The Most Important Stats to Know Ahead of WWE SummerSlam 2020

The Doctor Chris Mueller@@BR_DoctorFeatured ColumnistAugust 19, 2020

The Most Important Stats to Know Ahead of WWE SummerSlam 2020

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    Credit: WWE.com

    The 33rd edition of WWE SummerSlam takes place on Sunday, but this pay-per-view will be unlike anything we have seen before for a number of reasons.

    SummerSlam is the fourth-longest running event behind the Royal Rumble, Survivor Series and WrestleMania, but it is often considered to be second only to The Show of Shows in terms of importance.

    This is typically one of the longer shows on the calendar. The last four editions have each had a dozen or more matches while this year's event only has eight.

    Here is a look at what WWE has planned for SummerSlam:

    • Drew McIntyre vs. Randy Orton (WWE Championship)
    • Braun Strowman vs. Bray Wyatt (Universal Championship)
    • Bayley vs. Asuka (SmackDown Women's Championship)
    • Sasha Banks vs. Asuka (Raw Women's Championship)
    • Sonya Deville vs. Mandy Rose (Hair vs. Hair)
    • Dominik Mysterio vs. Seth Rollins (Street Fight)
    • The Street Profits vs. Andrade and Angel Garza (Raw Tag Team Championships)
    • Apollo Crews vs. MVP (United States Championship)

    WWE loves to tout statistics for the Rumble and WrestleMania but it rarely does it for other events. Let's look at some of the stats you should know before Sunday. 

Randy Orton's Record

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    Shawn Michaels might be Mr. WrestleMania but when it comes to SummerSlam, Randy Orton is the man. Since debuting in 2002, The Viper has only missed two of these PPVs, in 2012 and 2018.

    That gives him 14 appearances, which is more than anyone else on this year's show by a large margin. His win-loss record stands at 7-6-1 due to the double count-out finish against Kofi Kingston last year.

    Orton might have a record that is almost even but when it comes to title matches, he does a little better. He has been in eight championship bouts at SummerSlam with a record of 5-2-1. He went into seven of those matches as the champion, so he has only won a world title once at the PPV.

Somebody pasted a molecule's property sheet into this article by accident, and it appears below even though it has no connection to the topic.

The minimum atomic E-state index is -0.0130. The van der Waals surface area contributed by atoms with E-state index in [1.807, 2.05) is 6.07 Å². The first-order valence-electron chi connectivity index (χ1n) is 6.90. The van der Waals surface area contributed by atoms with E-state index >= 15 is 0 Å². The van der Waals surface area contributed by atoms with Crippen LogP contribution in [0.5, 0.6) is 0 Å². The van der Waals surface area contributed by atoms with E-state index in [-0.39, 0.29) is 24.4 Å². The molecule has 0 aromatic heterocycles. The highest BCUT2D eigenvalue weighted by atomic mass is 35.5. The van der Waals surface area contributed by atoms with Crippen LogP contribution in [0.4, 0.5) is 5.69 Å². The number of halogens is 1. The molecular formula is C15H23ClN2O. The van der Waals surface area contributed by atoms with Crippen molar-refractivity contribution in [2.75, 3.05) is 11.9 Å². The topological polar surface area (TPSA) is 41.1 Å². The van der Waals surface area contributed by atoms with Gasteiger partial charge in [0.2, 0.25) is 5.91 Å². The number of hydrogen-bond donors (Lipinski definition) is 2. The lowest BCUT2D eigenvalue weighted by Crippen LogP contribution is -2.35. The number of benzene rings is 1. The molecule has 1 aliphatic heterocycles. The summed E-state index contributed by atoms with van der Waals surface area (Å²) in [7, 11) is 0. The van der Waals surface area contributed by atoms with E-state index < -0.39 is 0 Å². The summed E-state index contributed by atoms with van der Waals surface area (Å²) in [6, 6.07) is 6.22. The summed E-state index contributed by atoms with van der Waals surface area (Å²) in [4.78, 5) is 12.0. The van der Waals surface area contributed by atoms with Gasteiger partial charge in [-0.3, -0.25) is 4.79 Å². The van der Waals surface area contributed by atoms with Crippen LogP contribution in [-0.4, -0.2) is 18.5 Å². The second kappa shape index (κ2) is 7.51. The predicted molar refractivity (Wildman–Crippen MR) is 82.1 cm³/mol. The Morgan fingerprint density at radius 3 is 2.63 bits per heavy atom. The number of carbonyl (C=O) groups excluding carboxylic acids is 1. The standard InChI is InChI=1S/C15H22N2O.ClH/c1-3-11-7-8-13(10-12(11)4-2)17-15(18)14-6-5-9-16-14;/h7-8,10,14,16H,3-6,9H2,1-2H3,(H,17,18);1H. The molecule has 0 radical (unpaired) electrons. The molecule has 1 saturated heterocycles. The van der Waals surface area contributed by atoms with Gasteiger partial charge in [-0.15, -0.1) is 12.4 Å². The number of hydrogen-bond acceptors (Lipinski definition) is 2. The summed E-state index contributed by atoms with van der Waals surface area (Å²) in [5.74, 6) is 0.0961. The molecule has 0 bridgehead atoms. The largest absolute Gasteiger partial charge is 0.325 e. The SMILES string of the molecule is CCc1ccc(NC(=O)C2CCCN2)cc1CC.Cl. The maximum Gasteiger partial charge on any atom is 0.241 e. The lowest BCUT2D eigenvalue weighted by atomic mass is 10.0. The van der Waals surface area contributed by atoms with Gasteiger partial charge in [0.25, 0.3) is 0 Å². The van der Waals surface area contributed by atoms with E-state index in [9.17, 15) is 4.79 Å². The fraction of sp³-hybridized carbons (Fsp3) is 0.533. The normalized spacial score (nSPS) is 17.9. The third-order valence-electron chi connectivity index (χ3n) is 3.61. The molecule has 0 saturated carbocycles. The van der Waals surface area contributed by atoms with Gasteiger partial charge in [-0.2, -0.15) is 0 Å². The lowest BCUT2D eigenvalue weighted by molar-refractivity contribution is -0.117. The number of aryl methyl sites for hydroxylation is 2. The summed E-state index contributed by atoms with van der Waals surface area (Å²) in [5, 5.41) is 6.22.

The Legend Killer has taken on a lot of current and future legends at The Biggest Party of the Summer including The Undertaker, Brock Lesnar, Hulk Hogan, Daniel Bryan, John Cena and many more. 

    If we are going off of these numbers, Orton has a strong chance of leaving SummerSlam as the new WWE champion against Drew McIntyre.

WWE Title Stats

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    The WWE Championship has been defended at almost every single SummerSlam since the first event was held in 1988, but it has only changed hands at the PPV a total of eight times.

    Here is a rundown of those title changes:

    • 1997: Bret Hart defeated The Undertaker
    • 1999: Mankind defeated Triple H and "Stone Cold" Steve Austin
    • 2002: Brock Lesnar defeated The Rock
    • 2011: CM Punk defeated John Cena
    • 2011: Alberto Del Rio defeated Punk by cashing in Money in the Bank
    • 2013: Daniel Bryan defeated Cena
    • 2013: Randy Orton defeated Bryan by cashing in Money in the Bank
    • 2014: Lesnar defeated Cena

    It has been six years since the WWE Championship changed hands at SummerSlam. This indicates that more champions retain their titles at the summer event. That favors McIntyre, but since Orton has a good record with title bouts at the event, they are about even.

Women's Matches

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    While WWE has employed many talented women over the years, the women's division as a whole has only been taken seriously since 2015. You can practically track the way women have been booked by looking at the history of matches at SummerSlam.

    The first two years did not feature a single bout from the division. The first came in 1990 when Queen Sherri defeated Sapphire by forfeit, so technically, a match never actually took place. It took another four years before Alundra Blayze took on Bull Nakano in the first real fight between two women at SummerSlam.